Railway modeling is best described as a hobby where rail transport systems are modeled on a smaller ratio or scale, thus becoming model trains. The scale models of rail transport systems include tracks, rolling stocks, locomotives, buildings, roads, signaling, model figures, vehicles, and lights. Historically, the first model railways were known as the “carpet railways” (which ran on any floor without the need for a scaled-down track); these began to appear for the first time in the 1840s. Electric trains started to make an appearance in the early part of the 20th century, but both these and the “carpet railways” were shabby likenesses to the real railways. Today’s railway modeling is much more sophisticated.
General description and scales of models
Hobbyists involved with railway modeling can invest considerable amounts of time in their hobby, and this can range from simply owning a train set to actually investing hours and lots of cash in creating a huge and realistic model of both railroad and scenery. The layout through which model trains pass can vary from oval or circular tracks to more realistic places that are modeled precisely to scale. The scales of model trains run the gamut from huge to very small. For instance, the rideable and biggest live steam trains feature scales of 1:8, while Z-scale is a scale that features the smallest type of model trains, basically matchbox-size. Some of the most popular types of scales for model trains are H0, S, O, Gauge 1, G, N, and TT. The newly introduced T Gauge and Z-scale are increasing in popularity at this time.
Landscaping the model railway
Landscaping the model railway can sometimes be a very meticulous exercise for hobbyists because it involves extra special attention to detail. Sometimes termed “scenery building,” landscaping is all about making a fantasy world or copying an actual location for your model trains to pass through. Making a sub-terrain is the first step in model-train landscaping; it consists of using materials like cardboard strips, screen wire, or stacks of Styrofoam sheets. Next, the scenery base covers up the sub-terrain, and on top of that comes the ground cover consisting of natural lichen, colored sawdust, ground foam, or commercial scatter materials. Buildings and trees can be bought in kits or even made out of materials like candytuft or Western sagebrush. Rocks and water can be either cast in plaster or simulated with rippled glass, respectively.
Methods used to power model trains
Model trains run on different forms of power, but the most common method of power for a model railway engine is low-voltage DC electricity; this is supplied through the tracks. While there are manufacturers like Lincoln Company that use AC electricity, they are a rarity in the business. Some of the earliest types of model trains were powered by clockwork as their controls could be found on the locomotive. Electric trains in the late 19th century and early 20th century ran on batteries since it was a challenge to get electricity into homes back then. Model trains that run on live steam are usually found in sizable, outdoor gauges. Sometimes, gasoline-electric types of model trains are used by hobbyists, and in more rare cases, petrol-hydraulic and petrol-mechanical engines are available, but these are more costly than normal electric models.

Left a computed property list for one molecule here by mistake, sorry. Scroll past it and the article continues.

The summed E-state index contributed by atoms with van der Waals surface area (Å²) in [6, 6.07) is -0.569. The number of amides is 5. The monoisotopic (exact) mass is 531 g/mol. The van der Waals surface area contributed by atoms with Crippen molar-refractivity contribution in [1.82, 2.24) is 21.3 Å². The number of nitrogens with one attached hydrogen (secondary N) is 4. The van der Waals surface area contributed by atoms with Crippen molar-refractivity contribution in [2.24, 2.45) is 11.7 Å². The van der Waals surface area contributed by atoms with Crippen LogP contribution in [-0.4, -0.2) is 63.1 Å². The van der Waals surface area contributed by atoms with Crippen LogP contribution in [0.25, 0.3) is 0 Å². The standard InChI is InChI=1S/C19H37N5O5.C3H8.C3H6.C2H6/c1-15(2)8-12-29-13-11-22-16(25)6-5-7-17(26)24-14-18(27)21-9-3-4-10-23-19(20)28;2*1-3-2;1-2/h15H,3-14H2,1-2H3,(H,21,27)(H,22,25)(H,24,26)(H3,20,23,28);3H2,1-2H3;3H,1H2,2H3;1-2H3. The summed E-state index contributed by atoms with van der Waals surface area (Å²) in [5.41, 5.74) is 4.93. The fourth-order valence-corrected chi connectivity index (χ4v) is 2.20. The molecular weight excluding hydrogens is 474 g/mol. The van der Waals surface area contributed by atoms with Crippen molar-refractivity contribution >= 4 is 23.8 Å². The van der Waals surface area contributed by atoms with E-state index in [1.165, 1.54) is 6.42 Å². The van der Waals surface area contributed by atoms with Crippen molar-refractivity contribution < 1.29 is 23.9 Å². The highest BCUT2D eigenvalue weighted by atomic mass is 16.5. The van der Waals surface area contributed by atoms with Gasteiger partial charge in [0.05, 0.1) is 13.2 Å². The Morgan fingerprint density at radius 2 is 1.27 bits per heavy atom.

The Evolution of controlling model trains
Throughout the history of model trains, the means of controlling them has gone through key changes. The earliest model trains were spring-driven and so operated until they simply ran out of power because there was no way for the controller to vary the model’s speed. When electric trains were introduced in the late 19th century, this allowed operators to control the direction of the model trains by varying the voltage or current. Today, most modern railway models are computer-controlled because of the advantage this provides. Controllers can control the model trains by way of small circuit cards hiding in the actual models; this permits operators more realistic control.
Well known model train manufacturers
As the railway modeling industry progressed, certain manufacturers became more popular than others on account of the quality of their products. Currently, there are dozens of model train manufacturers in operation, but only some of them have achieved well-known status thanks to the quality of their products. In the US market, Bachmann leads the way in terms of popularity, producing high-quality model train kits that are sold affordably and in many places. Other American brands like Lionel and American Flyer, while once popular decades ago, faced bankruptcy and ceased operations. Internationally, Germany’s Marklin and the United Kingdom’s Hornby are both successful and famous manufacturers of model trains in their countries.
To learn more about model trains, consult these links.
Model Train Die Casting History: A history of two manufacturers of model trains.
Past and Present History of Lionel Model Trains: History of the Lionel model train company from their own website.
A Personal History on Railway Modeling: One man’s chronicle of his personal history throughout the decades with different types of model trains.
History – Train Collector’s Society: The history of model trains from the standpoint of the United Kingdom.
The History of an American Brand of Model Train: A short-but-informative history of the American Flyer brand of model trains.
Ideafinder – The History of Lionel Model Trains: A quite long history of this particular model railway company.
History of Model Trains according to O-Gauge.com: Another website that provides a short history of model trains.
The Earlier History of Railway Modeling: A web page that provides mainly the earlier history of model trains.